SB 99-A is on its way to the floor of the Oregon House of Representatives. SB 99-A would authorize the development of an Oregon Health Insurance Exchange, pending approval of a business plan in February when the legislature reconvenes.
The Oregon Business Plan has long advocated for a health insurance exchange. The January 2007 Oregon Business Plan Policy Playbook called for the development of an insurance exchange to make it easier for individuals and employees of small businesses to purchase insurance.
Under the exchange model included in SB-99, small employers would be able to offer a defined contribution to their employees to purchase healthcare, and employees could aggregate contributions from multiple employers. This empowers consumers to choose the plan that best meets their needs, and simplifies the process dramatically for employers. With a transparent and easy to use exchange, employees of small businesses and those purchasing healthcare on their own would be able to navigate an easy to use, online marketplace to compare plans based on price and quality, selecting the best value for them and their families. We believe that empowering consumers to choose healthcare plans based on their value will help slow the growth of healthcare premiums.
While the Oregon Business Plan has long advocated for an exchange, the federal Affordable Care Act (2010) requires states to have one, or to adopt the federal exchange (which has not been created yet) by 2014. Under the new federal law all individuals will be required to purchase insurance, with those who cannot afford it getting subsidies from the federal Government. The exchange is the marketplace where those individuals-and others—will be able to purchase healthcare with easy online tools and transparent information about price, quality and benefits. By developing its own exchange, Oregon is more likely to have something that works well for Oregon small businesses and individual purchasers.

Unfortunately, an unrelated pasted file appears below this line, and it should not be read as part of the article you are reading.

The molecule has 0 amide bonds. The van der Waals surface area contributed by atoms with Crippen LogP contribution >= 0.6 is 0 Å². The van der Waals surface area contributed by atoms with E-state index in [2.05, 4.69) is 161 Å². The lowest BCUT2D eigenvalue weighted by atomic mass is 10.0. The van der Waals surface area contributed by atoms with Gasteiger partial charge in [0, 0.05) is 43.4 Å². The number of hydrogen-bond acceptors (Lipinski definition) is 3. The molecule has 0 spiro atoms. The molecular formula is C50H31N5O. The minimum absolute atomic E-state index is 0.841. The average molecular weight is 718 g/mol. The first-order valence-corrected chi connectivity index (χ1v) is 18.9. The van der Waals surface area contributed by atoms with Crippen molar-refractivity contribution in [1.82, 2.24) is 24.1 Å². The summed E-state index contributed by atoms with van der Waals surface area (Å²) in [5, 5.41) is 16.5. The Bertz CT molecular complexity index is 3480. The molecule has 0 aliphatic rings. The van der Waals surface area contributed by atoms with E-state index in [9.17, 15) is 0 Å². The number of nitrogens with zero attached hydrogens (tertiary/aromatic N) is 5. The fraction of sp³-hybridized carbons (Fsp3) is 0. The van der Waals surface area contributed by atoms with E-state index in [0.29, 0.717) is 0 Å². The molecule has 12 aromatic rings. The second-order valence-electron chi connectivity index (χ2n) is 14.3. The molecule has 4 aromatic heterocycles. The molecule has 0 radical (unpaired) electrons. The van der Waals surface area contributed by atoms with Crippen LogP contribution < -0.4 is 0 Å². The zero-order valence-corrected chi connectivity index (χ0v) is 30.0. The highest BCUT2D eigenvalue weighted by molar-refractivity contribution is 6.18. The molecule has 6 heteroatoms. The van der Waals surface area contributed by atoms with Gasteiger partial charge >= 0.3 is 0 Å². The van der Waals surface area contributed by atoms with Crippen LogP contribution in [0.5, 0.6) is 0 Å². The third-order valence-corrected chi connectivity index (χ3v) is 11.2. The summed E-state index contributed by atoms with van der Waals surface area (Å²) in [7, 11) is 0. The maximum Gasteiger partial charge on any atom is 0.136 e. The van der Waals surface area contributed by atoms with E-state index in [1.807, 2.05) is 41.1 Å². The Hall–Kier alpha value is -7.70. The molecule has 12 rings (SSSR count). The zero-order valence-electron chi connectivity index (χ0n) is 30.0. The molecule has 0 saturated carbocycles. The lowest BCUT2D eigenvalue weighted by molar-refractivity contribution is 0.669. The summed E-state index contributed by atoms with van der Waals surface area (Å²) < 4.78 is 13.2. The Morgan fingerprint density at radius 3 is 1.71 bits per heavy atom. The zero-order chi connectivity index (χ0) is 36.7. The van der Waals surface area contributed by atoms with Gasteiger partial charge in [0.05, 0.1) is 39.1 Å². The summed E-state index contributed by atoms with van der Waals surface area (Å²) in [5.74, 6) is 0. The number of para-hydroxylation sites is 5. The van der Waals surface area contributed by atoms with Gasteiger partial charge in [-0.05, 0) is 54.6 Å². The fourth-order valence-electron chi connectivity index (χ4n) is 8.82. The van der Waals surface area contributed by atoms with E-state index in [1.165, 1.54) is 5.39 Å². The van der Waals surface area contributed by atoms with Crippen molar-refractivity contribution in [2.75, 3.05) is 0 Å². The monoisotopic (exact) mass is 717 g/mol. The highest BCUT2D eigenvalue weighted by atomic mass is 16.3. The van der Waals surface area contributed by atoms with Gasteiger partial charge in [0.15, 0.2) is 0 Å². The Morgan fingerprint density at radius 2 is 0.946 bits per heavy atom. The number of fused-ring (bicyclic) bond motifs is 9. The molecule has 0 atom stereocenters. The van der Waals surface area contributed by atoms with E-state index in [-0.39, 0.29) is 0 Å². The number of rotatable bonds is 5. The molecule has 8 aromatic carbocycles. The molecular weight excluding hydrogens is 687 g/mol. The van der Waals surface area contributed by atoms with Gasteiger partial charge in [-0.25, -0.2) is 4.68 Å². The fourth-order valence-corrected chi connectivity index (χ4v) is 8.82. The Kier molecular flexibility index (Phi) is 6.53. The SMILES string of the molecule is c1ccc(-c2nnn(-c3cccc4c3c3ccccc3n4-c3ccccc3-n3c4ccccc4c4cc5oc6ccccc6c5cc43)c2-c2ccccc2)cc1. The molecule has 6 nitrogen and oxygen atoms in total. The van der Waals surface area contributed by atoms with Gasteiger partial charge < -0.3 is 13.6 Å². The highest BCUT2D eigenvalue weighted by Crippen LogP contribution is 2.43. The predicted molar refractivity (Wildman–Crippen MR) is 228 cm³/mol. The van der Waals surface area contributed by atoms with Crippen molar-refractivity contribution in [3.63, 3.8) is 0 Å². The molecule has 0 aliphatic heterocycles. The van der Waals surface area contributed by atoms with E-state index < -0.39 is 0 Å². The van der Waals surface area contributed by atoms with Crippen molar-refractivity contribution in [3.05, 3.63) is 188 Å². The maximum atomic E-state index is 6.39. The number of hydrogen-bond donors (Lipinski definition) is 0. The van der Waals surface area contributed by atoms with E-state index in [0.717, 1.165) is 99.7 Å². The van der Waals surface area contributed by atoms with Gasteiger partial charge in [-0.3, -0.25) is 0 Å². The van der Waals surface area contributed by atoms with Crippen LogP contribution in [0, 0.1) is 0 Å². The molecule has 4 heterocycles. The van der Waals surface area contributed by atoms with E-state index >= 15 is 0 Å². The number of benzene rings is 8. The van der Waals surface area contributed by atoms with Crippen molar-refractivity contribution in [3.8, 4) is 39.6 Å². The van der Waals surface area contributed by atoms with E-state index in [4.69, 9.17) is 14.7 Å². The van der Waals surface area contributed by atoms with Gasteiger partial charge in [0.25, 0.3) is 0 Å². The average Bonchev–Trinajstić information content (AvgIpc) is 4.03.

Business groups worked in collaboration with key policymakers and other stakeholders to get SB 99-A out of the Senate last month. Senator Frank Morse (R-Albany) was a key leader in the effort to pass the bill.
In the House, the bill was held up as parties disagreed over one sentence that would preclude the Exchange Board from engaging in selective contracting. Ultimately, the language was left in the bill but an opinion from legislative council called into question whether or not the language actually prevented selective contracting.
The bill passed the House Health Care Committee 4-3. Co-Chairs Mitch Greenlick (D-Portland) and Jim Thompson (R-Dallas) were instrumental in getting the bill through committee.
The bill now heads to the House floor. It is unclear how many votes the bill will receive. We strongly urge legislators of both parties to support the bill. We believe it is critical to the health of business in Oregon.